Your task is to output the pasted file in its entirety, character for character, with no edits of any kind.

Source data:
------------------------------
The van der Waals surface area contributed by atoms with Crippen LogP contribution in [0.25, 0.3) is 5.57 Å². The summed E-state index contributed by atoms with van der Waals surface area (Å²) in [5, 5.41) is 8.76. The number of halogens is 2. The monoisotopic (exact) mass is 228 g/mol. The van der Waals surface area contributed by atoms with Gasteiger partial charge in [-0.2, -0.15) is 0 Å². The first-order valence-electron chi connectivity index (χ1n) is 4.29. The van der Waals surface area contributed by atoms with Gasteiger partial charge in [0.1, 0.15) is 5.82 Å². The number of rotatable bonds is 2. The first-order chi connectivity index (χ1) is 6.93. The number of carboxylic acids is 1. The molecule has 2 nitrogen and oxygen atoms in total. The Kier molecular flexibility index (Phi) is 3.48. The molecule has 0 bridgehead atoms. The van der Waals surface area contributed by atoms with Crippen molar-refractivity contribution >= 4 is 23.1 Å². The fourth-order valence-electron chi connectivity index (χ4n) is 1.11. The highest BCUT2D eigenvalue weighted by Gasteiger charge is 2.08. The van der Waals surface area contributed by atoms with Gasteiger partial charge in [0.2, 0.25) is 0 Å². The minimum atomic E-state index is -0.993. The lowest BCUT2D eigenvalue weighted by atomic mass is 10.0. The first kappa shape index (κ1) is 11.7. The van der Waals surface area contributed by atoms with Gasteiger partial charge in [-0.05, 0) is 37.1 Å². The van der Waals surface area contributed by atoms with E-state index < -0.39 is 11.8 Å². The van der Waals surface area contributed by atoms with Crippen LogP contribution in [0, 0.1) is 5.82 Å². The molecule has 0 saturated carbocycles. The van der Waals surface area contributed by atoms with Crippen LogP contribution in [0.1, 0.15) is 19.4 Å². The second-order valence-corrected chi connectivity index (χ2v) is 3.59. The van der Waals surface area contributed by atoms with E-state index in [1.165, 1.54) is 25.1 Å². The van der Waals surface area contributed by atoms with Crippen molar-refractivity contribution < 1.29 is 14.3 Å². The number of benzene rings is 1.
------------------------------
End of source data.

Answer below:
The van der Waals surface area contributed by atoms with Crippen LogP contribution in [0.25, 0.3) is 5.57 Å². The summed E-state index contributed by atoms with van der Waals surface area (Å²) in [5, 5.41) is 8.76. The number of halogens is 2. The monoisotopic (exact) mass is 228 g/mol. The van der Waals surface area contributed by atoms with Gasteiger partial charge in [-0.2, -0.15) is 0 Å². The first-order valence-electron chi connectivity index (χ1n) is 4.29. The van der Waals surface area contributed by atoms with Gasteiger partial charge in [0.1, 0.15) is 5.82 Å². The number of rotatable bonds is 2. The first-order chi connectivity index (χ1) is 6.93. The number of carboxylic acids is 1. The molecule has 2 nitrogen and oxygen atoms in total. The Kier molecular flexibility index (Phi) is 3.48. The molecule has 0 bridgehead atoms. The van der Waals surface area contributed by atoms with Crippen molar-refractivity contribution >= 4 is 23.1 Å². The fourth-order valence-electron chi connectivity index (χ4n) is 1.11. The highest BCUT2D eigenvalue weighted by Gasteiger charge is 2.08. The van der Waals surface area contributed by atoms with Gasteiger partial charge in [0.2, 0.25) is 0 Å². The minimum atomic E-state index is -0.993. The lowest BCUT2D eigenvalue weighted by atomic mass is 10.0. The first kappa shape index (κ1) is 11.7. The van der Waals surface area contributed by atoms with Gasteiger partial charge in [-0.05, 0) is 37.1 Å². The van der Waals surface area contributed by atoms with E-state index < -0.39 is 11.8 Å². The van der Waals surface area contributed by atoms with Crippen LogP contribution in [0, 0.1) is 5.82 Å². The molecule has 0 saturated carbocycles. The van der Waals surface area contributed by atoms with Crippen LogP contribution in [0.1, 0.15) is 19.4 Å². The second-order valence-corrected chi connectivity index (χ2v) is 3.59. The van der Waals surface area contributed by atoms with E-state index in [1.165, 1.54) is 25.1 Å². The van der Waals surface area contributed by atoms with Crippen molar-refractivity contribution < 1.29 is 14.3 Å². The number of benzene rings is 1.